Wednesday, 02 July 2014
A book in which a University of Worcester design lecturer has helped to bring to life a top-secret World War II Antarctic expedition has received wide acclaim.
Britain’s greatest living explorer, Sir Ranulph Fiennes, has described it as ‘a truly remarkable story’, while the Scott Polar Research Institute has called it ‘a valuable addition to our understanding of Britain’s involvement in the Antarctic’.
Andy Stevenson, Senior Lecturer in Graphic Design and Multimedia, researched, planned and created a series of historical maps to illustrate Operation Tabarin: Britain’s Secret Wartime Expedition to Antarctica, 1944-46 by acclaimed polar historian Stephen Haddelsey.
Earlier this month, the two men attended a House of Commons reception to mark the 70th anniversary of the expedition, which strengthened British territorial claims in the Antarctic.
Andy explains: "The House of Commons event and the following book launch made for an amazing day in which I was able to talk to many of the incredible individuals associated with recent Antarctic history whom I'd previously only read about or seen in films.
“I'm really pleased for Stephen; he's worked so hard to gain the level of new detail he has in this title and he well deserves all the attention this book is now getting. I'd also like to pass on my thanks to Professor Antonia Payne for the kind support given in helping me complete this bespoke new mapping project."
The reception was also attended by the Rt Hon David Willetts MP; Stephen's co-author, Polar Medal holder Alan Carroll; Ken Blaiklock OBE and Lieutenant-Commander Richard Brooke who, with Sir Vivian Fuchs and Sir Edmund Hillary, played vital roles in the expedition that completed the first crossing of Antarctica in 1957-58.
After the reception, Mr Haddelsey’s book was officially launched at an event held in a central London bookstore.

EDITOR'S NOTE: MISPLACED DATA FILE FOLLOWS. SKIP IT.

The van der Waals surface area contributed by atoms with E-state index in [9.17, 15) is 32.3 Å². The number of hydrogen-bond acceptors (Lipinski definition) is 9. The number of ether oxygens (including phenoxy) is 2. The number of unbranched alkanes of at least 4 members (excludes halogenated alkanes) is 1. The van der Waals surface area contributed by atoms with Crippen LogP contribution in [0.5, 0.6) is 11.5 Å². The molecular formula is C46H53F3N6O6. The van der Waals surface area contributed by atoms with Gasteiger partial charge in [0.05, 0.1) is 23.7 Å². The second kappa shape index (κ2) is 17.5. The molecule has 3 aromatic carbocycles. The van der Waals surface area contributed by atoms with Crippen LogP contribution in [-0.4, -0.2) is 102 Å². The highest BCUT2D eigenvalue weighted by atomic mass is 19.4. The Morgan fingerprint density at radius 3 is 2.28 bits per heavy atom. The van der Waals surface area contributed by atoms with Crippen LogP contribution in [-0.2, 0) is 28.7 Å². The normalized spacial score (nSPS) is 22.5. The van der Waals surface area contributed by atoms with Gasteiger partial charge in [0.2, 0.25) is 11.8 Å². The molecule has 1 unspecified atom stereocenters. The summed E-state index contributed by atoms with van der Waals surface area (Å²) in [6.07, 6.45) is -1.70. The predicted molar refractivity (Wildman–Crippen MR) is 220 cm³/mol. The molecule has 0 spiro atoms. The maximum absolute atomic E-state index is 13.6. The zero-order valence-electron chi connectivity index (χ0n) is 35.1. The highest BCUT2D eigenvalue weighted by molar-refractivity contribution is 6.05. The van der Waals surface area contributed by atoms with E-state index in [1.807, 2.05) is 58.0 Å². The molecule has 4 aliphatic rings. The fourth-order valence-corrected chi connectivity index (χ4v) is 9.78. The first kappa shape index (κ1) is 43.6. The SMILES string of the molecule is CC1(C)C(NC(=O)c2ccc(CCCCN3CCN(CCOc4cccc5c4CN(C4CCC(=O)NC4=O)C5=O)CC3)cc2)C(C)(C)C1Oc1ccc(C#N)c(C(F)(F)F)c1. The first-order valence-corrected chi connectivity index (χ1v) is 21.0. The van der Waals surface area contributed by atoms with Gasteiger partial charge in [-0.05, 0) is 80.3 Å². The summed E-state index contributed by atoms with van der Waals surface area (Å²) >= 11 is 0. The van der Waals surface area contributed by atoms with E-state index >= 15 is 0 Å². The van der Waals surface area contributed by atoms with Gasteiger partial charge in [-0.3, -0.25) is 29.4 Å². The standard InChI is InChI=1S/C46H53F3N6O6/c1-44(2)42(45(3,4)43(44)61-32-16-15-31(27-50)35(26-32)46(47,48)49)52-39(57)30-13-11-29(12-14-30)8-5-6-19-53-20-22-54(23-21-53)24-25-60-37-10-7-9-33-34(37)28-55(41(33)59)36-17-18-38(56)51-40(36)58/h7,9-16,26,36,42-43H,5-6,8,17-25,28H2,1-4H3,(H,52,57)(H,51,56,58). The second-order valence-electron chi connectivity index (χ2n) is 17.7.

Mr Haddelsey says: “I was absolutely delighted that the event at the House of Commons and the book launch were so well attended. Operation Tabarin, marked the beginning of Britain’s continuous presence on the Antarctic continent and the initiation of a hugely important programme of science and exploration now managed by the British Antarctic Survey.
“The men who took part should be honoured as pioneers and I very much hope that the anniversary celebrations and the launch of the book will help to ensure that their courage and determination in the face of appalling odds will be properly recognised.
“I’ve no doubt that Andy’s excellent maps will help a wider audience to understand the operation and I hope to work with him again on future projects.”
Mr Haddelsey, who is a Fellow of the Royal Geographical Society, is currently working on a number of other Antarctic projects, including the development of plans to excavate and preserve the forward base of the Commonwealth Trans-Antarctic expedition of 1956-58, a time capsule that was abandoned, fully equipped and furnished, early in 1958.
Andy is now looking into the possibility of bringing-in some of his new-found polar links for a potential future student children's book design reference book project. Many of the polar organisations are keen to help raise awareness of British Scientific achievements in the Antarctic - especially so with younger generations. Such a project could include both references to the historical perspective as well as our key roles in the monitoring of climate change.